If you consider that the stocks movement is random, and assume a range between 75 and 125 then a significantly higher percentage of outcomes end up being profitable for sellers relative to buyers. This gives option sellers a higher probability of profit, a higher number of potential outcomes end up with at least .01 in profit – relative to option buying.

Selling/Credit: Your max gain is limited only to what you receive – what you were paid when you opened the position. Risk is limited only by where the stock can go. If you sell a put, your max loss would be the stock could go to zero. If you sell a call the stock could go to infinity.

Receiving Credit:

  • Definition: Receiving credit in options trading refers to a scenario where the premium collected from selling options is greater than the premium paid for buying options.
  • Cost Structure: Involves an initial inflow of cash (credit) into the trader’s account when establishing the position.
  • Profit and Loss: Maximum profit is capped at the initial credit received, while the maximum loss is limited to the difference in strike prices minus the net credit received.
  • Volatility: Benefits from a decrease in implied volatility and also from time decay, as the options sold lose value over time, benefiting the trader who is a net seller of premium.
  • Advantages:
    • Income Generation: Credit spreads allow traders to collect premium upfront, providing an income-generating strategy.
    • Positive Theta Decay: By selling out-of-the-money spreads, traders benefit from positive theta decay, profiting from time passing even if the stock price remains stable.
  • Disadvantages:
    • Collateral Risk: Traders may need to risk more collateral than potential gains due to probability favoring out-of-the-money options remaining worthless.

Buying/Debit: Risk is limited only to what you invest – what you paid to open the position. Your max loss is limited by the amount you paid for the position. Your max gain on puts is limited by the stock’s lower bound: zero. Your max gain on calls is unlimited because the stock could go to infinity.

Paying Debit:

  • Definition: Paying debit in options trading occurs when the premium paid for buying options is greater than the premium received for selling options.
  • Cost Structure: Requires an initial outlay of cash (debit) from the trader’s account when setting up the position.
  • Directional Bias: Generally used when traders have a moderate directional bias (bullish or bearish) on the underlying asset.
  • Profit and Loss: Maximum loss is limited to the initial debit paid, while the maximum profit is also capped.
  • Volatility: Can benefit from an increase in implied volatility, although this effect is usually small since a spread involves both buying and selling options. However, time decay works against traders paying debit spreads as they have outlaid a net premium to establish the spread.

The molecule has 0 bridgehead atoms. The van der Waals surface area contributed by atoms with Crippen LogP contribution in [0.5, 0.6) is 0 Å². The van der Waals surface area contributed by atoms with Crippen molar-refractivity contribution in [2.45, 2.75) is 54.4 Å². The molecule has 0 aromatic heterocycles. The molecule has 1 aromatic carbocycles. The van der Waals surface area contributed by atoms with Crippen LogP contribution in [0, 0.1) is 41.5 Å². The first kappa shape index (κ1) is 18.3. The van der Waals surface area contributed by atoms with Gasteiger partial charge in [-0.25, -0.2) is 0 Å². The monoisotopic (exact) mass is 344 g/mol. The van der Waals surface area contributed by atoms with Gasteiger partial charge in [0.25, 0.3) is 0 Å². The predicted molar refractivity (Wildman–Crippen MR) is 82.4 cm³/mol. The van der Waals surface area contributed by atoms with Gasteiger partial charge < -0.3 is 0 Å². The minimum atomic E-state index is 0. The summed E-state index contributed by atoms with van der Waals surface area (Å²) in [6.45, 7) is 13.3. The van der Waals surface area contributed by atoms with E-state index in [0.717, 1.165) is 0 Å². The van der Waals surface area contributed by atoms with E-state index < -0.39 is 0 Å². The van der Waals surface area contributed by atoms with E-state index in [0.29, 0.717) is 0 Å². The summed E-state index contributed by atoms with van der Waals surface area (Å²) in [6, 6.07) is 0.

• Advantages:
    1. Limited Risk: Debit spreads limit the trader’s risk exposure, ensuring that the maximum loss is restricted to the amount paid for the spread.
    2. Lower Cost: They are often more cost-effective compared to other options strategies, making them suitable for traders looking to manage risk without significant capital outlay.
    3. Profit Potential: While capping risk, debit spreads still offer profit potential if the underlying asset moves in the predicted direction.
    4. Versatility: Debit spreads can be utilized in various market conditions, including bullish, bearish, and neutral markets.
  • Disadvantages:
    1. Limited Profit Potential: Despite offering profit potential, the maximum profits are capped due to the nature of buying and selling two options.
    2. Limited Time Frame: Debit spreads have an expiration date, requiring traders to be correct about the asset’s direction before expiry.
    3. Complexity: They can be challenging for beginners to grasp due to involving buying and selling two options simultaneously.
    4. Margin Requirements: Some brokers may impose higher margin requirements for debit spreads, potentially increasing trading costs.

Credit, Debit, Risk and Reward Summary

  • Risk: Your max loss.
  • Reward: Your max gain.
  • Probability: Probability of profiting $.01 on the trade.

This is a critical distinction between buying and selling options – which of the following two teams do you want to play for?

  • Team Credit: Lower risk, lower reward, higher probability?
  • Team Debit: Higher risk, higher reward, lower probability?

Now that you know the difference between these strategies, you have to choose a type of risk: defined or undefined?

Are you willing to go to zero (or beyond) with this trade? Or, will you define your risk in advance?

Defined Risk Options Trades